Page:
“What could be more dignified than primates who use their natural gifts to build a humane society?” ( Frans de Waal)
Frans de Waal is a celebrated primatologist who manages to live in two worlds – as a serious researcher who has devoted nearly 40 years to the study of primate behavior and social intelligence, and as an author-communicator, with some dozen popular books that inform and illuminate the parallels between human and primate behavior. He shares the small space occupied by a few other brilliant scientist-writers, namely Edward O. Wilson of Harvard, whose field is ants, and the late paleontologist Stephen J. Gould of the American Museum of Natural History. Their common inheritance: deeply inquisitive minds, a wide range of thinking, matched by an exceptional knack for public communication. Check out de Waal’s TED talk.
De Waal has conducted primate and other animal research in in many venues –zoos, research parks and in the field —but it’s never been a more crucial time for humankind to benefit from what he’s learned about why our closest relatives on the primate tree – in both DNA and behavior – have more value to us alive, than as bushmeat or populations drifting toward extinction.
In his first book Chimpanzee Politics: Power and Sex among Apes, published in 1982 – and reissued 25 years later – De Waal jumpstarted his prolific career by looking at power struggles of primates and comparing them with humans: he discovered they are remarkably like us.
De Waal recalls: “At thirty-two years old, I was risking my career ascribing Machiavellian tactics to animals. I had been trained to avoid any talk of intentions or emotions in my subjects. Animals were to be described as soul-less machines.”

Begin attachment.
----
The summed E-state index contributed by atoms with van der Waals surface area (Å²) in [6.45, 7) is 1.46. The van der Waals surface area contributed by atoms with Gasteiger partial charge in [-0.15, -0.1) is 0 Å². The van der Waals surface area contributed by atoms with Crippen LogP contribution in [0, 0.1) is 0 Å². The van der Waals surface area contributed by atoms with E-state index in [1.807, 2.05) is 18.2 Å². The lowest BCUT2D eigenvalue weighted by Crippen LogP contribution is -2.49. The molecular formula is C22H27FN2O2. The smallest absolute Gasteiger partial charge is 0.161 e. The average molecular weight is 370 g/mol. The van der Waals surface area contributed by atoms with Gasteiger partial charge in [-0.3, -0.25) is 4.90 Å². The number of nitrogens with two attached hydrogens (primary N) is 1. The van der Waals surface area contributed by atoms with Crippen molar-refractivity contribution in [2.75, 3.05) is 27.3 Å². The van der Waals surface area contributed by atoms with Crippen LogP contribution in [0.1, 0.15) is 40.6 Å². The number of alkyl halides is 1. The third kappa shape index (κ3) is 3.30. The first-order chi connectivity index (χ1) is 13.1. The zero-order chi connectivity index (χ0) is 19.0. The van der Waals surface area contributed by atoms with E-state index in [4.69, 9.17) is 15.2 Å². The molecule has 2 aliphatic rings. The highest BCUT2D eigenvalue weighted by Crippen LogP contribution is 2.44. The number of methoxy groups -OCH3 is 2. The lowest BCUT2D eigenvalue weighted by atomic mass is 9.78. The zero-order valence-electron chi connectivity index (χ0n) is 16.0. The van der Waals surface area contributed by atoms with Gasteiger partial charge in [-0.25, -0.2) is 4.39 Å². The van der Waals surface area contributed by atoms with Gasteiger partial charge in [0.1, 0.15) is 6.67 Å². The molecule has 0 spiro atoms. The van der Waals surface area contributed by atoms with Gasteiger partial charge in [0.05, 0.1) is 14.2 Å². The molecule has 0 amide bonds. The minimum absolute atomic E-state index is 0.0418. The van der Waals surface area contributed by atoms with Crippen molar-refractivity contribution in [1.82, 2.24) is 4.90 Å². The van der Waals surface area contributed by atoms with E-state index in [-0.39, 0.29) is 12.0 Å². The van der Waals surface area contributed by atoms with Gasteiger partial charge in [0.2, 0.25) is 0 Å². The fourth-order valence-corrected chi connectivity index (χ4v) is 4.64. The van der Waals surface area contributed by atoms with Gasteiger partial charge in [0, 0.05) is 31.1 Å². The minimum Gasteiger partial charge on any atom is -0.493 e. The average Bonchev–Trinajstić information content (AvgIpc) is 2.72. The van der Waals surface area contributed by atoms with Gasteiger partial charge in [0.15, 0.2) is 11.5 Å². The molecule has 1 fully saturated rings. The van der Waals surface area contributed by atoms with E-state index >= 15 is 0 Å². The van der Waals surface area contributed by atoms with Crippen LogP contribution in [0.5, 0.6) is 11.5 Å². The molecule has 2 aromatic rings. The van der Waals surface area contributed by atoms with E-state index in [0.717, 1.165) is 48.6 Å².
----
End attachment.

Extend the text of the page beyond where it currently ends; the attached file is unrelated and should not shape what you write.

The parallels between primate and human behavior didn’t stop there. His studies have explored cooperation, selfishness, aggression, empathy, reciprocity, inequality and fairness —all of which we define as human traits, but are proven to exist, based on extensive observation and testing, in primates and some other animals, such as elephants.
DeWaal’s major discovery of reconciliation among primates came with his study of bonobos, and the females’ use of sex to defuse situations, a trait that we might jokingly call the “make love not war” phenomenon.
De Waal started his career in his native Holland, where he studied biology, then began his primate research at Arnhem’s Burger Zoo where there was an island colony of 25 chimps who provided ample material for his first book.
He moved to the United States, in 1981 and has been at Emory University (Atlanta) since 1991, now as C. H. Candler Professor in the Psychology Department, as well as director of the Living Links National Primate Research Center. Time Magazine named him one of the 100 Most Influential People on the planet.
His just-released book Are We Smart Enough to Know How Smart Animals Are? investigates how other animals, including octopuses, birds, even insects, can be adept at solving problems. A recent essay in The New York Times is adapted from the new book.
Here’s a partial list of his books: Are We Smart Enough to Know How Smart Animals Are?; The Age of Empathy (Harmony 2009); Our Inner Ape (Riverhead 2005); Bonobo: The Forgotten Ape (1997) with photography by Frans Lanting; Peacemaking Among Primates (1989); Chimpanzee Politics: Power and Sex among Apes (1982) Link to all of his books